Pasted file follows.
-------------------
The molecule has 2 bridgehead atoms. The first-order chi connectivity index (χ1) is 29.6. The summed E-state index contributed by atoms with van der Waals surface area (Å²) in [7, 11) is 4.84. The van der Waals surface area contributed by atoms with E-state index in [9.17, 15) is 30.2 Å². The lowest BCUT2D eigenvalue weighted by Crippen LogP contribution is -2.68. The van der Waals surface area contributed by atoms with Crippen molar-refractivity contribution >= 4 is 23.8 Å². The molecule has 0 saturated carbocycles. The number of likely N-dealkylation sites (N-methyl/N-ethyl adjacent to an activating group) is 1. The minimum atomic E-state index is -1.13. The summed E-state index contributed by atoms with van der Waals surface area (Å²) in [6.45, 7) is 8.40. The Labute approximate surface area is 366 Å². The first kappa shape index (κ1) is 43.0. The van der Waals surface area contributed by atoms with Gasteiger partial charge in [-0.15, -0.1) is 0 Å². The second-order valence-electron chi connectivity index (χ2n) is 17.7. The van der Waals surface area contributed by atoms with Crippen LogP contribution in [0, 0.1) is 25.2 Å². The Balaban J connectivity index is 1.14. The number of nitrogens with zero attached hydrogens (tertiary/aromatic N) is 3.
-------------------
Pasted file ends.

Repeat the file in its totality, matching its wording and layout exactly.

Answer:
The molecule has 2 bridgehead atoms. The first-order chi connectivity index (χ1) is 29.6. The summed E-state index contributed by atoms with van der Waals surface area (Å²) in [7, 11) is 4.84. The van der Waals surface area contributed by atoms with E-state index in [9.17, 15) is 30.2 Å². The lowest BCUT2D eigenvalue weighted by Crippen LogP contribution is -2.68. The van der Waals surface area contributed by atoms with Crippen molar-refractivity contribution >= 4 is 23.8 Å². The molecule has 0 saturated carbocycles. The number of likely N-dealkylation sites (N-methyl/N-ethyl adjacent to an activating group) is 1. The minimum atomic E-state index is -1.13. The summed E-state index contributed by atoms with van der Waals surface area (Å²) in [6.45, 7) is 8.40. The Labute approximate surface area is 366 Å². The first kappa shape index (κ1) is 43.0. The van der Waals surface area contributed by atoms with Gasteiger partial charge in [-0.15, -0.1) is 0 Å². The second-order valence-electron chi connectivity index (χ2n) is 17.7. The van der Waals surface area contributed by atoms with Crippen LogP contribution in [0, 0.1) is 25.2 Å². The Balaban J connectivity index is 1.14. The number of nitrogens with zero attached hydrogens (tertiary/aromatic N) is 3.